Former Trustees Chairman Robert H. Quinn Dead at 85
Robert H. Quinn, whose long career in public service included terms as attorney general, speaker of the House and chairman of the university’s Board of Trustees, died Jan. 12 in Dorchester. He was 85.
Appointed to the Board of Trustees by Gov. Edward King in 1981, Quinn served as chairman until 1986, when he was succeeded by Andrew Knowles. Quinn left the board in early 1987.
Quinn played a key role in the creation of UMass Boston, where the administration building was named in his honor.
“The University of Massachusetts Boston has lost a true friend in Robert Quinn,’” Chancellor J. Keith Motley said in the statement. “Bob was a strong advocate for access to public higher education, and as a co-founder of UMass Boston, he opened the doors to urban public higher education in our city.”
Motley noted that UMass Boston created the Robert H. Quinn Award in 1987 to honor those “who embody his ideals …We will miss Bob dearly, but we are gratified that he was able to see the university he helped found mark its 50th anniversary this year as Boston’s premier urban public research university.”
The youngest of seven children whose father died when he was 6, Quinn won a scholarship to Boston College High School, then a football scholarship to Boston College. While in college, he was stricken with a serious case of tuberculosis that hospitalized him for three years. After recovering, he finished college and went on to Harvard Law School.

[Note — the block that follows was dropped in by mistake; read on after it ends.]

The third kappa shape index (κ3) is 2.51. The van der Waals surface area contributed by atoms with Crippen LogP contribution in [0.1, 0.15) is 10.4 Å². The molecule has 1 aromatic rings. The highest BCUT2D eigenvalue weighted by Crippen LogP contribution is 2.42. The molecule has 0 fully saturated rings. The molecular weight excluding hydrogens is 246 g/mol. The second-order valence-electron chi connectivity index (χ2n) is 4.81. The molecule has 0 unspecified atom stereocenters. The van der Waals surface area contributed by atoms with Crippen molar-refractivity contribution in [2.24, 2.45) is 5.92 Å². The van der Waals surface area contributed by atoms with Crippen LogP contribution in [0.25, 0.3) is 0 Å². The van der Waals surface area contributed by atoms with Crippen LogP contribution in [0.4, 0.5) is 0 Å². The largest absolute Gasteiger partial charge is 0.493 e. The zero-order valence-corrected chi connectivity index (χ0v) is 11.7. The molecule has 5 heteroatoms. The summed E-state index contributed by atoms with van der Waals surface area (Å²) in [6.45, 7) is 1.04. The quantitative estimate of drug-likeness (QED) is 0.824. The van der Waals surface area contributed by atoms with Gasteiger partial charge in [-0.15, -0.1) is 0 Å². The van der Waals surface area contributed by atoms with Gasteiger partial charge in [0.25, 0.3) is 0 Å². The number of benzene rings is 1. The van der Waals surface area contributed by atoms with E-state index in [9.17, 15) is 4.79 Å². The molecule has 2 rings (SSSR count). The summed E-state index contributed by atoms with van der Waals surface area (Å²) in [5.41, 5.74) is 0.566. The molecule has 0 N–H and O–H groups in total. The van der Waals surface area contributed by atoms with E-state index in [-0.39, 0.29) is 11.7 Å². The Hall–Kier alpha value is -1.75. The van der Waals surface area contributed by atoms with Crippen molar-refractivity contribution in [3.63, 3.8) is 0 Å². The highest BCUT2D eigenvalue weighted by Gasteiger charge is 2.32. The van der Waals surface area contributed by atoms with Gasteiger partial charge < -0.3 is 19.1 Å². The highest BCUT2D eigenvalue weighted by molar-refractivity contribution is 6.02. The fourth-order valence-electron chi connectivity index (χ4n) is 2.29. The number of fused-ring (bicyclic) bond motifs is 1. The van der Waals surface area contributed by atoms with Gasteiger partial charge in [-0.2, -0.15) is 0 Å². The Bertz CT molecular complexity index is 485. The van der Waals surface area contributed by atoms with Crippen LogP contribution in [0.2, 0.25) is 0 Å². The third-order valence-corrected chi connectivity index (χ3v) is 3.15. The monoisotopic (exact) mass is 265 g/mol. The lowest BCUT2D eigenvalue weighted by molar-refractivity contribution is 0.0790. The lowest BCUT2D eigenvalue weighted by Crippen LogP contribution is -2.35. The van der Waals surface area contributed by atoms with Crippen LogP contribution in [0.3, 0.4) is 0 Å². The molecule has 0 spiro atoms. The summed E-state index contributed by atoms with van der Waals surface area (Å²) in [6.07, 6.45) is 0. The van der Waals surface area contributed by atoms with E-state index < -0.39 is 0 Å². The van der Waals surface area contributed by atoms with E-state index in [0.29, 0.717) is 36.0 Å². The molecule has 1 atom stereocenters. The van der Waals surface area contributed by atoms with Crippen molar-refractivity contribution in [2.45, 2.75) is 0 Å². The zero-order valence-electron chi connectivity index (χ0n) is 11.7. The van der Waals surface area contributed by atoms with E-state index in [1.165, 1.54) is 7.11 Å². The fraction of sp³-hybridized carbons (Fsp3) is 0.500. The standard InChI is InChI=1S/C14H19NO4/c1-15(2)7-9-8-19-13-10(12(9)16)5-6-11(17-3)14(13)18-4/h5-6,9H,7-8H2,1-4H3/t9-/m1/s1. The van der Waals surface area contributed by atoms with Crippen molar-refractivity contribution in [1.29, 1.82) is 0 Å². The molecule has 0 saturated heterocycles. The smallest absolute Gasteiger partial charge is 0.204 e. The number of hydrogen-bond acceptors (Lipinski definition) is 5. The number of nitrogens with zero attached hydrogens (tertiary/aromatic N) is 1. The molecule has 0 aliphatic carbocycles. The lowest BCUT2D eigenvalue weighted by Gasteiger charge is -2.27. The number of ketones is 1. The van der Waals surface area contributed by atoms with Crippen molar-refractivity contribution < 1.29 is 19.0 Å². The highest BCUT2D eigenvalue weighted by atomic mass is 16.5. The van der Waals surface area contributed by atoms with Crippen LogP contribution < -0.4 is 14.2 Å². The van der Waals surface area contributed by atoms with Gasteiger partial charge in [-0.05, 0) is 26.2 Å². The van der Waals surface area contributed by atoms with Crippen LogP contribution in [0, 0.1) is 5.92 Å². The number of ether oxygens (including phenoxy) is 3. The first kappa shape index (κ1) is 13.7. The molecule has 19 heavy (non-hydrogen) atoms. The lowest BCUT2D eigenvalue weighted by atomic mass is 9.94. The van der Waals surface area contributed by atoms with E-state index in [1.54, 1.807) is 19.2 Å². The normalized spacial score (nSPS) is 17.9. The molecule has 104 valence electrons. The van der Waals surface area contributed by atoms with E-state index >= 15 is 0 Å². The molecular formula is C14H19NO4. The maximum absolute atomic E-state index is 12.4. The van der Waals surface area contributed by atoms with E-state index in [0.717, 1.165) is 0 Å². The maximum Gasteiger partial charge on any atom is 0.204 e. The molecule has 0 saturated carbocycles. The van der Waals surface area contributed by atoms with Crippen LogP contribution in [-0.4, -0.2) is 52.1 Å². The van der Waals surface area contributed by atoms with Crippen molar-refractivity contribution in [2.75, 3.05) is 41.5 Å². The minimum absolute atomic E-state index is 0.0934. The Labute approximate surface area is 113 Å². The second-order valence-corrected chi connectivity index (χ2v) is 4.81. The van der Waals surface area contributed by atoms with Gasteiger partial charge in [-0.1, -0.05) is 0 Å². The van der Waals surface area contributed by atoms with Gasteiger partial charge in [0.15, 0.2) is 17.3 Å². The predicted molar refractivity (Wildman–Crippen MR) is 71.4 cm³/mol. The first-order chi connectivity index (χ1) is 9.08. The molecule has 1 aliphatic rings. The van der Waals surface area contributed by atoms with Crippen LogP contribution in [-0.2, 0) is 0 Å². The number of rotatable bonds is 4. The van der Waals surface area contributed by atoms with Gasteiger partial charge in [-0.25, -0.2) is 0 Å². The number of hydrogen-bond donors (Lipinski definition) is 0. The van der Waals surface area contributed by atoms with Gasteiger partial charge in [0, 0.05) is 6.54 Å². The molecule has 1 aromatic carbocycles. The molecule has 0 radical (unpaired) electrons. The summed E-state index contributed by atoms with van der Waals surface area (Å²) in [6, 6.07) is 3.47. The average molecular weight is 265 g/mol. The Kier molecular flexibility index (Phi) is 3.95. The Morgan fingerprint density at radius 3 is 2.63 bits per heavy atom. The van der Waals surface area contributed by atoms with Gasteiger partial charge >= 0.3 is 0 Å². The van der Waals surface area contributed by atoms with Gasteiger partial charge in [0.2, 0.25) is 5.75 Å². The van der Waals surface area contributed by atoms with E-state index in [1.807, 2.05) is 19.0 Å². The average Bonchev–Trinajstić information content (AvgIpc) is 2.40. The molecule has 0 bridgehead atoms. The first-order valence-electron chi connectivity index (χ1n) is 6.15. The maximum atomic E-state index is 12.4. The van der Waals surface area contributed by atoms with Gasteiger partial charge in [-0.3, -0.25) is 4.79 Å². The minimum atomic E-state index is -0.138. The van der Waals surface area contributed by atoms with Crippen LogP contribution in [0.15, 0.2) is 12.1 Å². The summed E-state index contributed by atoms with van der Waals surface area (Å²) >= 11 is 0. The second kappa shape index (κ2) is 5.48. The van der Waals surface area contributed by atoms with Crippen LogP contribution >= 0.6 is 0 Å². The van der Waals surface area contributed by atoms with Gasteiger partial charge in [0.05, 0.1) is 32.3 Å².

Quinn was elected to the House of Representatives in 1957, and served as majority whip and majority leader before his election as speaker in 1967. In 1969, he was named attorney general by the Legislature after Elliott Richardson was named under secretary of state by President Nixon. Quinn was elected attorney general in 1970. Four years later, he ran for governor, but lost to Michael Dukakis in the primary.
As attorney general, he championed the passage of 1970 legislation, now known as “the Quinn Bill,” offering financial incentives for law enforcement officers to pursue higher education.
After serving as attorney general, Quinn co-founded the Quinn and Morris law firm, worked as a lobbyist and chaired the Massachusetts Convention Center Authority.